There will be obstacles in reaching your goal (you may be paged and have to go into work) but you will plan how to surmount these obstacles (I will take my pager with me to the beach and if paged I will leave to go to work) and not make the obstacles into a deal breaker (on the other hand I may not be paged and therefore I can enjoy the whole day at the beach) Having an imagination can work FOR you rather than against you because you can plan for all eventualities (here is my plan if I am paged before I leave for the beach, here is my plan if I am paged after I have gone swimming in the ocean, here is my plan if I have started eating, etc.)

Focus on the positive goals rather than stumbling blocks which may or may not arise.
posted by Secret Life of Gravy at 6:43 AM on September 1, 2010 [5 favorites]

Visualize the fact that sometimes taking the "safe" path at every juncture will sometimes end up with the worst possible conclusion because a series of "safe" decisions might not account for the possibility of long-term danger. For instance, if you opted to stay in a mediocre relationship, then you could end up stuck in a marriage that is genuinely bad. (Avoiding the "unsafe" steps of breaking up, moving out, dealing with fallout). Oftentimes, a series of small "safe" decisions will lead you to a worse place than one "risky" decision. Undoing or compensating for one bad choice might be easier than undoing many "good" ones.
posted by mikeh at 6:48 AM on September 1, 2010 [4 favorites]

Yeah, I am very much the "eliminate the negative" type, versus "accentuate the positive." What helped me was randomness.

Within reach in most places, I have a big dollar coin and a six-sided die, metal. Sometimes I have the D20 of Decision, which is large and made of steel and probably qualifies as a weapon.

Assign probabilities to The Safe Thing versus The Fun thing (the coin if you're going halfsies, the die if you want to do something like one-in-three or one-in-six, and the D20 of Decision if you absolutely have the need to combine multiple outcomes in 5% probabilities). Then flip or roll. I like heavy metal items because they land with the finality that says, "Yeah, you will go do this."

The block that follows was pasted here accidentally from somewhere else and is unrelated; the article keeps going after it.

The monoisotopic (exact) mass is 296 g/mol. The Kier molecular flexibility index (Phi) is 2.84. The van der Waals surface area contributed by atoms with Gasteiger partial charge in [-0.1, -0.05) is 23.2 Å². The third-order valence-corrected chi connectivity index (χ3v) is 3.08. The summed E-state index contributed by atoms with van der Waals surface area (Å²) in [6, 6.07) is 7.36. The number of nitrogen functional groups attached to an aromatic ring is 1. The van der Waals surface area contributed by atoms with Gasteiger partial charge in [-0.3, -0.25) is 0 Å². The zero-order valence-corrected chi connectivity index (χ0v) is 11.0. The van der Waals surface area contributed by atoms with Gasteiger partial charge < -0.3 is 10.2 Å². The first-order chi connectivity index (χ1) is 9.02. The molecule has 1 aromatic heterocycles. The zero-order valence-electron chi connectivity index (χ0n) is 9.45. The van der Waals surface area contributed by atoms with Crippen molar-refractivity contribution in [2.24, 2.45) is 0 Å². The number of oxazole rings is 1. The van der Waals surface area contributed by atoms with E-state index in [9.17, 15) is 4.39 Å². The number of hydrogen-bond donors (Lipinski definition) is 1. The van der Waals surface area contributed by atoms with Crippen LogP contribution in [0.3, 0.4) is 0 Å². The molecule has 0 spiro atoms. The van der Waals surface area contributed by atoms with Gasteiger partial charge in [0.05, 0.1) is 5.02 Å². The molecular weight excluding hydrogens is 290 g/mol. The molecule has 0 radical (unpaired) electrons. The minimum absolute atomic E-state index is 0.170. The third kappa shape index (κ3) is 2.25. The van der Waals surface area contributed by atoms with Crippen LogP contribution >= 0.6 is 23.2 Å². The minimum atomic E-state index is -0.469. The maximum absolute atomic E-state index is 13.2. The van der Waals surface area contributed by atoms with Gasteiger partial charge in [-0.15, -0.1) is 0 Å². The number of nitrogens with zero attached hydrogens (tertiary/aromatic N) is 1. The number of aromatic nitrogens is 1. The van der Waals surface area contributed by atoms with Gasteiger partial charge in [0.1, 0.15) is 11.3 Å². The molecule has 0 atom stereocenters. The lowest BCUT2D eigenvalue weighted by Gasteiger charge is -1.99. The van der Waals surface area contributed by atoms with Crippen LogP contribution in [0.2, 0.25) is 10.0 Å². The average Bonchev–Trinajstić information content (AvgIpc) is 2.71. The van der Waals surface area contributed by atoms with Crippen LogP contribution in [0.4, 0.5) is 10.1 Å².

Then, go do that thing. Am I going to do laundry and defrost the refrigerator on Friday or am I going out to a movie? Who knows? What movie will I see? It's a surprise. Will I eat dinner or go hungry? Let's flip.

Do this over and over. You will not have fun the first times you go for the fun option. That's okay. You'll do it anyway. After a while, you can come to more easily distinguish the things that are probably going to happen and are important versus niggling little things that are not impactful and aren't going to happen anyway. Sometimes you discover supposedly fun things you were dreading doing aren't actually all that fun anyway, too, and that also reduces mental overhead.

Also, not knowing what you are going to do is fun in and of itself.
posted by adipocere at 7:04 AM on September 1, 2010 [3 favorites]

One really robust finding in decision making research is that "losses loom larger than gains." That's true for pretty much everybody. In one classic study, they asked people how much they'd be willing to pay for a certain coffee mug, and on average people said about $1.50. For other people, they gave them the mug first, and then asked how much it would take for them to sell it. Those people asked for about $3. In other words, it hurt a lot more to lose something they already had.

But a lot of other research has shown that what counts as a loss versus a gain is really flexible -- it all depends on how you frame the situation. So, for instance, if you can re-frame it as "I'm going to have a really good time with my friends at the beach, but if I back out, I'm going to lose that good time," then your motivation to go will probably be a lot higher. In other words, whether something is a loss or a gain really depends on where you set the baseline.